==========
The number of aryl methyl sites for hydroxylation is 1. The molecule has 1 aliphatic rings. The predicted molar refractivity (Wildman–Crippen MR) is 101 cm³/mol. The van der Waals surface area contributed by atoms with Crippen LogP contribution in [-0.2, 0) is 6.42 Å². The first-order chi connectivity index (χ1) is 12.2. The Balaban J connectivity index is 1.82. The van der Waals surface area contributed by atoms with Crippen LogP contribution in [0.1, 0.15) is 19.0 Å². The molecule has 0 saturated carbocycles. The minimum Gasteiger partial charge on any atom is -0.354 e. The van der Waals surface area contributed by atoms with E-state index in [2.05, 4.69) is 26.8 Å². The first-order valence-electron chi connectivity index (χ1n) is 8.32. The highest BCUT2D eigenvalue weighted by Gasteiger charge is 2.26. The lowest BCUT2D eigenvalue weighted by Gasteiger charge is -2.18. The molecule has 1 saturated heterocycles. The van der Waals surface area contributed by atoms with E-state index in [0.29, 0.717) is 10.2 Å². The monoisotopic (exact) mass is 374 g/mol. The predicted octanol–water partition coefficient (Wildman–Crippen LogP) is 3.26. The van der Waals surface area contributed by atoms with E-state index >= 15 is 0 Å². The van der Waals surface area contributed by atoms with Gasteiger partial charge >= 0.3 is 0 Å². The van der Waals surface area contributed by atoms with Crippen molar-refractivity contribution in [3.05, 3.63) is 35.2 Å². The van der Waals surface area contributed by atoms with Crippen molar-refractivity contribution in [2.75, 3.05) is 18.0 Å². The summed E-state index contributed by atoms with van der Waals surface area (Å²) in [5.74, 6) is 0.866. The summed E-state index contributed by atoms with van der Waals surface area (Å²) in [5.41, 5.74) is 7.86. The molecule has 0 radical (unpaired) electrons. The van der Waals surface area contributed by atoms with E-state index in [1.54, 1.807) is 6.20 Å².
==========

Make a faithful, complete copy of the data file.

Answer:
The number of aryl methyl sites for hydroxylation is 1. The molecule has 1 aliphatic rings. The predicted molar refractivity (Wildman–Crippen MR) is 101 cm³/mol. The van der Waals surface area contributed by atoms with Crippen LogP contribution in [-0.2, 0) is 6.42 Å². The first-order chi connectivity index (χ1) is 12.2. The Balaban J connectivity index is 1.82. The van der Waals surface area contributed by atoms with Crippen LogP contribution in [0.1, 0.15) is 19.0 Å². The molecule has 0 saturated carbocycles. The minimum Gasteiger partial charge on any atom is -0.354 e. The van der Waals surface area contributed by atoms with E-state index in [2.05, 4.69) is 26.8 Å². The first-order valence-electron chi connectivity index (χ1n) is 8.32. The highest BCUT2D eigenvalue weighted by Gasteiger charge is 2.26. The lowest BCUT2D eigenvalue weighted by Gasteiger charge is -2.18. The molecule has 1 saturated heterocycles. The van der Waals surface area contributed by atoms with E-state index in [0.29, 0.717) is 10.2 Å². The monoisotopic (exact) mass is 374 g/mol. The predicted octanol–water partition coefficient (Wildman–Crippen LogP) is 3.26. The van der Waals surface area contributed by atoms with E-state index >= 15 is 0 Å². The van der Waals surface area contributed by atoms with Gasteiger partial charge >= 0.3 is 0 Å². The van der Waals surface area contributed by atoms with Crippen molar-refractivity contribution in [3.05, 3.63) is 35.2 Å². The van der Waals surface area contributed by atoms with Crippen molar-refractivity contribution in [2.75, 3.05) is 18.0 Å². The summed E-state index contributed by atoms with van der Waals surface area (Å²) in [5.74, 6) is 0.866. The summed E-state index contributed by atoms with van der Waals surface area (Å²) in [5.41, 5.74) is 7.86. The molecule has 0 radical (unpaired) electrons. The van der Waals surface area contributed by atoms with E-state index in [1.54, 1.807) is 6.20 Å².